On the morning of May 23 my 10-year-old son had some problems with his bike.
The pedal crank had worked itself a little loose and it kept missing as he moved. It wasn’t serious but he was annoyed, increasingly. He had his cycling proficiency test in the afternoon and was determined nothing would stop him.
He was also a touch confused as I alternately kept welling up and then dolefully smiling as I tightened the mechanism. I told him to keep going on the road to school. It would be all right. I couldn’t tell him how happy and lucky I felt in that moment that this was his only concern.
Every parent knows the heart-stopping moment when a toddler wanders off in a busy shop
I hadn’t told him about the massacre in Manchester the night before. I decided not to. He’d learn soon enough. We could talk about a religiously warped suicide death cult after school.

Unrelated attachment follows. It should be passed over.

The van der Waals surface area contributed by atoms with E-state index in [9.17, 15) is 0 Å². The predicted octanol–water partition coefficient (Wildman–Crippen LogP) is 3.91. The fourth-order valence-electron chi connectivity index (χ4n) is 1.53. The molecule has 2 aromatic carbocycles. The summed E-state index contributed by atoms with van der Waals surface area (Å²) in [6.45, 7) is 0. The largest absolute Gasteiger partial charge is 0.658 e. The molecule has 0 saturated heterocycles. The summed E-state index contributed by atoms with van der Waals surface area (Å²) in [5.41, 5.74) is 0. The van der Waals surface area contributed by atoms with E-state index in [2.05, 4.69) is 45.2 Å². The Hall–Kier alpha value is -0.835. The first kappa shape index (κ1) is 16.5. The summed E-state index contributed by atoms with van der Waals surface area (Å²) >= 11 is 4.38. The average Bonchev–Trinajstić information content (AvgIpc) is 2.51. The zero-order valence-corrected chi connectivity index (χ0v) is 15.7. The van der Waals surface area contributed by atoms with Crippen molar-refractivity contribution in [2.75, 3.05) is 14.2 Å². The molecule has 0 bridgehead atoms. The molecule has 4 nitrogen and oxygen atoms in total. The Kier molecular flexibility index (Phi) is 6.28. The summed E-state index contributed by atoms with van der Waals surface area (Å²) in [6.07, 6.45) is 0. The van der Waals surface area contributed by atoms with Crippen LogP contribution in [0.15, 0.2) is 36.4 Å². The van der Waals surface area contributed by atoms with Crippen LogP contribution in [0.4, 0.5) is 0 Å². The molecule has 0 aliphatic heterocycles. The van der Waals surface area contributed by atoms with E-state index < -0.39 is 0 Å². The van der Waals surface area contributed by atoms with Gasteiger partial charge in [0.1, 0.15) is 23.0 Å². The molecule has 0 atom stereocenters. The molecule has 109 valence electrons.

In those first hours after the attack, parents took to Twitter sending photos of children they hadn’t been able to get hold of yet. Their desperate messages were heartbreaking.
Every parent knows the heart-stopping moment when a toddler wanders off in a busy shop, for even a few seconds – that time when they’re out of sight and you just don’t know where they’ve gone. And then the relief that floods back when they amble towards you again, or a kind stranger has realised they’ve gone adventuring and their parent is going out of their mind.